Pembrokeshire Trail

‘Little England beyond Wales’ this part of Wales to me is my beloved west country by other means. Geographically this deeply rural land sits in a parallel place and the light is blessed by its peninsular positioning. Britain’s only coastal national park and the long distance path is rated one of the best long distance walking trails in the world. I’ve been visiting since 1985 & know certain spots well, while others remain a mystery. Had just been to see eldest son Tom at his home outside Pembroke Dock and was driving back with youngest son Patrick to the old holiday house we share with friends on the rugged north coast on the parrog at Newport. With time to spare on this midsummer Friday we were up for a bit of diverting, some creative idling, rather than just pushing on to our ultimate destination.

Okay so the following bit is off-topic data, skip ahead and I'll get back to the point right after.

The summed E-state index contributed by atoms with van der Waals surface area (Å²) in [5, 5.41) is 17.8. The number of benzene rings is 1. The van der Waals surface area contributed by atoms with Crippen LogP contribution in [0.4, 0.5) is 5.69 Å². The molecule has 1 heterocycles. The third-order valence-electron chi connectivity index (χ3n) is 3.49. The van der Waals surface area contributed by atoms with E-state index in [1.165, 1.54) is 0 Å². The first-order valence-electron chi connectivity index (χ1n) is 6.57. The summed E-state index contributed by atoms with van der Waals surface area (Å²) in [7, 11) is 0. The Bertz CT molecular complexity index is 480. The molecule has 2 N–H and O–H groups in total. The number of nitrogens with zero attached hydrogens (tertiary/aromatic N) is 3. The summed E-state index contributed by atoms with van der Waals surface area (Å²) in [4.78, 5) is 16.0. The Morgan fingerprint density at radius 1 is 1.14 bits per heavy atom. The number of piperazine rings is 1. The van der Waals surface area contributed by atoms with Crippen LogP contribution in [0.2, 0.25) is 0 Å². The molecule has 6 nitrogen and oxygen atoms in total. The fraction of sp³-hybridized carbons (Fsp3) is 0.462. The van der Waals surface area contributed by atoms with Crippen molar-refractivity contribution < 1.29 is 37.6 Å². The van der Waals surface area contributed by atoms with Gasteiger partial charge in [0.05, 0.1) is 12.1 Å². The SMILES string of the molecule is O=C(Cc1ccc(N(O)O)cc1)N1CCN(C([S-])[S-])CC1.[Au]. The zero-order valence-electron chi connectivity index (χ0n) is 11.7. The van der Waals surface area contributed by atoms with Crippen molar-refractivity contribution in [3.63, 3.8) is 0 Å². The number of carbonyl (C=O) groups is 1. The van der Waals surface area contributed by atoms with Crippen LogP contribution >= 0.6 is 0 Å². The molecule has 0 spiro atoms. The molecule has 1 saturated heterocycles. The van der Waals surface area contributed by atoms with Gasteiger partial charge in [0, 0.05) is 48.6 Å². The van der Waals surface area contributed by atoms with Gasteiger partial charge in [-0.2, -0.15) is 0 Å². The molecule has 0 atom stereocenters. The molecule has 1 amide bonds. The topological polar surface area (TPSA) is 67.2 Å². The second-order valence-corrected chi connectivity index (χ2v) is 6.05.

Blackpool Mill was erected in 1813 on the banks of the River Eastern Cleddau. It ceased commercial operation in the 1950’s. The multi-story Grade II* building is situated at the top of the river’s tidal reach, lost in a thickly wooded valley. I remember visiting years back when the mill was open as an historic attraction with a cafe; the 19th century flour processing equipment and machinery still in place. Standing on the late Georgian bridge which arches the river, we view the mill’s high walls grimy and tearful sad, perimeters secured by metal fencing. In 2017 the local leisure park – Bluestone – proposed a £2.5 restoration that would give employment to 60 people. It envisaged a working ‘Victorian themed’ attraction plus a narrow gauge railway with station. The Pembrokeshire Coast National Park turned the plans down but invited a revised application more suited to the quiet rural location…We will have to return in a few years to see what, if anything, has happened.